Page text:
Clark, M.J. (2003). Community health nursing: Caring for populations (Fourth ed.). Upper Saddle River, NJ: Prentice Hall.
Dayer-Berenson, L. (2010). Cultural Competencies for Nurses: Impact on Health and Illness. Burlington, Massachusetts: Jones & Bartlett Learning.
A nurse must weigh these variables, physical, mental, and spiritual, when advising a course of treatment and deciding how to approach a patient or patient's family. An adolescent who is an injured athlete envisioning a lucrative college scholarship might demand and be able to physically and mentally withstand a more aggressive form of treatment, due to psychological and developmental and goal-related visions (spiritual) factors than might a less motivated elderly patient.
A nurse who is training other nurses can instill consideration for all such variables in her various trainees -- and encourage nurses to engage in self-care as well as patient care on spiritual, preventative physical health care, and mental levels. Additionally, in a work environment with many diverse cultures, remind other nurses that Neuman's model has also been modified slightly to take into consideration culture as well as mind, body, and spirit -- although culture and spiritual values are…
Neuman, B.M. (1990). The Neuman systems model: A theory for practice. In M.E. Parker (Ed.), Nursing theories in practice (pp. 241-261). New York: National League for Nursing.
Neuman, B.M. (Ed.). (1995). The Neuman systems model (3rd ed.). Norwalk, CT: Appleton & Lange.
Pierce, J.D., & Hutton, E. (1992). Applying the new concepts of the Neuman systems model. Nursing Forum, 27(1), 15-18.
The death of a child is significant and in this case avoidable and a plaintiff has the right to seek compensatory damages as is allowed by law.
Case Study 1 Part B
At the end of the night shift, Nurse Brown took a verbal handover and then noticed the observation chart had not been filled in. To assist her friend, Nurse Harvey, whom she knew had a busy night, filled in the observation chart and fluid balance chart for the hours from 0200-0600 hrs.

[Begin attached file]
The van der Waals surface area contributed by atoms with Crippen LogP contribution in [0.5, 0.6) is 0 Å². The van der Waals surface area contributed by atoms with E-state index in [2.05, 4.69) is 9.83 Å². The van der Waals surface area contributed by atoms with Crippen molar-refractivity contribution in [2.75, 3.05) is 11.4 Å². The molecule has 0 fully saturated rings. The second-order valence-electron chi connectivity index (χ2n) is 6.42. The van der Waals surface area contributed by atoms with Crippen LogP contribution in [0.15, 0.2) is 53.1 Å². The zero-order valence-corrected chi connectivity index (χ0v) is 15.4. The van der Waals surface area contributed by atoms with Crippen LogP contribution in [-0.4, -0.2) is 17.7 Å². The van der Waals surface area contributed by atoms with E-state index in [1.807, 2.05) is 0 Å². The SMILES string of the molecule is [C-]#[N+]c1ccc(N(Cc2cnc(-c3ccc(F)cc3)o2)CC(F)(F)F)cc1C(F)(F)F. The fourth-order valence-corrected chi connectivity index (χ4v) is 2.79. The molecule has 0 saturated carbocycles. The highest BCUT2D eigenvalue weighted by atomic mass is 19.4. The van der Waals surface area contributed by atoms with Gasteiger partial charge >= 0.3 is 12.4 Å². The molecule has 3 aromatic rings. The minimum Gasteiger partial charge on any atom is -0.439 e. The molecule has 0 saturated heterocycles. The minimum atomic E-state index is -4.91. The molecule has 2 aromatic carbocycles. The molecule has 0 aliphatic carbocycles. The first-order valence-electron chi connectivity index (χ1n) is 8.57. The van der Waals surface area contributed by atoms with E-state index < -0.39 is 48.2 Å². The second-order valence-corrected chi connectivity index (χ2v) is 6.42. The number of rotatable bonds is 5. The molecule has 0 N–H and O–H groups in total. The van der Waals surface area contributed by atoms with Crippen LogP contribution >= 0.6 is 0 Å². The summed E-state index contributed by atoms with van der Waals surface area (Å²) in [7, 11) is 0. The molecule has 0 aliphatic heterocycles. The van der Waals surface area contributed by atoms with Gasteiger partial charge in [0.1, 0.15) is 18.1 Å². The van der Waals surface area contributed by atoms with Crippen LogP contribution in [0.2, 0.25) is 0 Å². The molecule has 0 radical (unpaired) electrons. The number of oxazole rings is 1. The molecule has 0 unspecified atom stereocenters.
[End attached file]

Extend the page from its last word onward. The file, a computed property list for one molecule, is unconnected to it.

Overcome by the events of the last 24 hrs, Nurse Harvey and Nurse Brown go to the local tavern for a few drinks before Nurse Harvey goes on duty. They discussed Mr. Spencer and his son. John, a friend of Mr. Spencer, overheard the conversation and joined them. He was also upset by the events of the day and was most keen to discuss the accident…
Hall, J. (1960). General Principles of Criminal Law (2nd ed.). Indianapolis: Bobbs-Merrill.
Markesinis, B.S., & Deakin, S.F. (1999). Tort Law (4th ed.). Oxford: Clarendon Press.
ANCI Competency Standards for the Enrolled Nurse at http://www.anmc.org.au/docs/Publications/Competency%20standards%20EN.pdf
Scope of Nursing Practice Decision Making Framework, 2006 at http://www.nursingboardtas.org.au/nbtonline.nsf/attachment/SoPDMFFinal/$File/Scope%20of%20Nursing%20Practice%20Decision%20Making%20Framework.pdf
For example, although many nurses were taught to place infants in the prone sleeping position to prevent aspiration, there is now persuasive evidence that supine (back) sleeping position decreases the risk for sudden infant death syndrome." (p. 28)
This also implicates the practice dimensions of nursing. According to the primary text, evidence-based practice is particularly important as a way to dissuade against poorly informed or assumption-driven decision-making. here non-evidence-based practice is in place, the risk is higher that error or unwanted health consequences may result from treatment approaches. By contrast, the use of evidence-base practice provides the nurse with a set of empirically formed guidelines on how to approach each patient. Instinct such as that often relied upon so heavily in non-evidence-based practice, should be integrated with the understanding afforded by comprehensive research. Only then can the practicing nurse apply practical treatment decisions without falling into otherwise discredited customs or…
Polit, D.F., & Beck, C.T. (2008). Nursing Research: Generating and Assessing Evidence for Nursing Practice, (8th ed.).
According to the South Carolina Nurse Practice Act, the practice of nursing includes "the provision of services for compensation," and the use of "nursing judgment." Nursing judgment is clearly defined as "the logical and systematic cognitive process of identifying pertinent information and evaluating data in the clinical context in order to produce informed decisions." The South Carolina Nurse Practice Act is lengthier than either of the other two definitions provided here. It deals directly with practical and mundane matters related to the profession such as monetary reward for the practice of nursing; the different classes of nurses, "commensurate with the educational preparation," and other official areas of interest: "Nursing practice occurs in the state in which the recipient of nursing services is located." While this definition lacks the inclusion of terms like "compassion," nurses must be firmly grounded in the practical matters of the profession as outlined by the Nurse…